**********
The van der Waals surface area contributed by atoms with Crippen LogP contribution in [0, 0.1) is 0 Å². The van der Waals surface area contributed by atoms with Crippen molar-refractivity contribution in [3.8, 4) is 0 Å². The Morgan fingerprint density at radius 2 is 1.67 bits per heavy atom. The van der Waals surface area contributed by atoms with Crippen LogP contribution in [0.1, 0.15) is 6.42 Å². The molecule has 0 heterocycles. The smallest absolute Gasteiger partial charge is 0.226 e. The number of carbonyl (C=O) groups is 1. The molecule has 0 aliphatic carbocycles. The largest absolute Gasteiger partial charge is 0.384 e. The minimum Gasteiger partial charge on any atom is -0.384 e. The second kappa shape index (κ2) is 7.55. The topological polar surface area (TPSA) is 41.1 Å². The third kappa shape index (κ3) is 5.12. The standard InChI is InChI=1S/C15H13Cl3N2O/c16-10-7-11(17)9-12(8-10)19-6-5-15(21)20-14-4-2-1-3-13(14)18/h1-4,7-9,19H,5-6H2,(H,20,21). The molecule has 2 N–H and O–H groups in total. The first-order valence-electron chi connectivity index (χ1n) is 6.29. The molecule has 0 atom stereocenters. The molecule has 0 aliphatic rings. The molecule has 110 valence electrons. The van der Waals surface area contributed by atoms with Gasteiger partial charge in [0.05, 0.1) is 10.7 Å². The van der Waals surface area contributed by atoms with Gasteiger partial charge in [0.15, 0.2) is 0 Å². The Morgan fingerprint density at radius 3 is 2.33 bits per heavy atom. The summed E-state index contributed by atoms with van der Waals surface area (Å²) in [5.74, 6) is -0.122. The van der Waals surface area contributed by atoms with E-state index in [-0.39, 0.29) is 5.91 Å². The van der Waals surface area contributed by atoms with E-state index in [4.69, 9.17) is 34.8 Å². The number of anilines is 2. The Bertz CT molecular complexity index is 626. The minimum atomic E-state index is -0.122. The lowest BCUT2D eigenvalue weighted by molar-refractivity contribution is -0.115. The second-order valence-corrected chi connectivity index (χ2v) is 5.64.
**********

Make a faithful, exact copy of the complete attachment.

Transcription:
The van der Waals surface area contributed by atoms with Crippen LogP contribution in [0, 0.1) is 0 Å². The van der Waals surface area contributed by atoms with Crippen molar-refractivity contribution in [3.8, 4) is 0 Å². The Morgan fingerprint density at radius 2 is 1.67 bits per heavy atom. The van der Waals surface area contributed by atoms with Crippen LogP contribution in [0.1, 0.15) is 6.42 Å². The molecule has 0 heterocycles. The smallest absolute Gasteiger partial charge is 0.226 e. The number of carbonyl (C=O) groups is 1. The molecule has 0 aliphatic carbocycles. The largest absolute Gasteiger partial charge is 0.384 e. The minimum Gasteiger partial charge on any atom is -0.384 e. The second kappa shape index (κ2) is 7.55. The topological polar surface area (TPSA) is 41.1 Å². The third kappa shape index (κ3) is 5.12. The standard InChI is InChI=1S/C15H13Cl3N2O/c16-10-7-11(17)9-12(8-10)19-6-5-15(21)20-14-4-2-1-3-13(14)18/h1-4,7-9,19H,5-6H2,(H,20,21). The molecule has 2 N–H and O–H groups in total. The first-order valence-electron chi connectivity index (χ1n) is 6.29. The molecule has 0 atom stereocenters. The molecule has 0 aliphatic rings. The molecule has 110 valence electrons. The van der Waals surface area contributed by atoms with Gasteiger partial charge in [0.05, 0.1) is 10.7 Å². The van der Waals surface area contributed by atoms with Gasteiger partial charge in [0.15, 0.2) is 0 Å². The Morgan fingerprint density at radius 3 is 2.33 bits per heavy atom. The summed E-state index contributed by atoms with van der Waals surface area (Å²) in [5.74, 6) is -0.122. The van der Waals surface area contributed by atoms with E-state index in [-0.39, 0.29) is 5.91 Å². The van der Waals surface area contributed by atoms with E-state index in [4.69, 9.17) is 34.8 Å². The number of anilines is 2. The Bertz CT molecular complexity index is 626. The minimum atomic E-state index is -0.122. The lowest BCUT2D eigenvalue weighted by molar-refractivity contribution is -0.115. The second-order valence-corrected chi connectivity index (χ2v) is 5.64.